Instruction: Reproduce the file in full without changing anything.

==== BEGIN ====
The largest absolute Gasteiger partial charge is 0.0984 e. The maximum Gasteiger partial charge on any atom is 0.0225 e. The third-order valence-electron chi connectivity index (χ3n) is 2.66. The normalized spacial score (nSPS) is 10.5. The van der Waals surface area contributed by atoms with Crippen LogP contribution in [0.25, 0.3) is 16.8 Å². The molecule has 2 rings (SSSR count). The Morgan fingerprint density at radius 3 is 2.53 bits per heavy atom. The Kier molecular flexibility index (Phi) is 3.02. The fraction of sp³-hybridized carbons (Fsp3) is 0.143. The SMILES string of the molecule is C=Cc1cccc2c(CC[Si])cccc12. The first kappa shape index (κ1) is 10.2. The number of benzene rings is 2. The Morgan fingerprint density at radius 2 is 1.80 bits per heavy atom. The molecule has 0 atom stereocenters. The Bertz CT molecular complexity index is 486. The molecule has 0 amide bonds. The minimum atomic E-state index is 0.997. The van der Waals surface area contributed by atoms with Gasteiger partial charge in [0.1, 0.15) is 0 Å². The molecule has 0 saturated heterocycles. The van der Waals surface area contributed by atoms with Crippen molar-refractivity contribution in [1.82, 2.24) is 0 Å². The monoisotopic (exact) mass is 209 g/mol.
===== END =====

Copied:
The largest absolute Gasteiger partial charge is 0.0984 e. The maximum Gasteiger partial charge on any atom is 0.0225 e. The third-order valence-electron chi connectivity index (χ3n) is 2.66. The normalized spacial score (nSPS) is 10.5. The van der Waals surface area contributed by atoms with Crippen LogP contribution in [0.25, 0.3) is 16.8 Å². The molecule has 2 rings (SSSR count). The Morgan fingerprint density at radius 3 is 2.53 bits per heavy atom. The Kier molecular flexibility index (Phi) is 3.02. The fraction of sp³-hybridized carbons (Fsp3) is 0.143. The SMILES string of the molecule is C=Cc1cccc2c(CC[Si])cccc12. The first kappa shape index (κ1) is 10.2. The number of benzene rings is 2. The Morgan fingerprint density at radius 2 is 1.80 bits per heavy atom. The molecule has 0 atom stereocenters. The Bertz CT molecular complexity index is 486. The molecule has 0 amide bonds. The minimum atomic E-state index is 0.997. The van der Waals surface area contributed by atoms with Gasteiger partial charge in [0.1, 0.15) is 0 Å². The molecule has 0 saturated heterocycles. The van der Waals surface area contributed by atoms with Crippen molar-refractivity contribution in [1.82, 2.24) is 0 Å². The monoisotopic (exact) mass is 209 g/mol.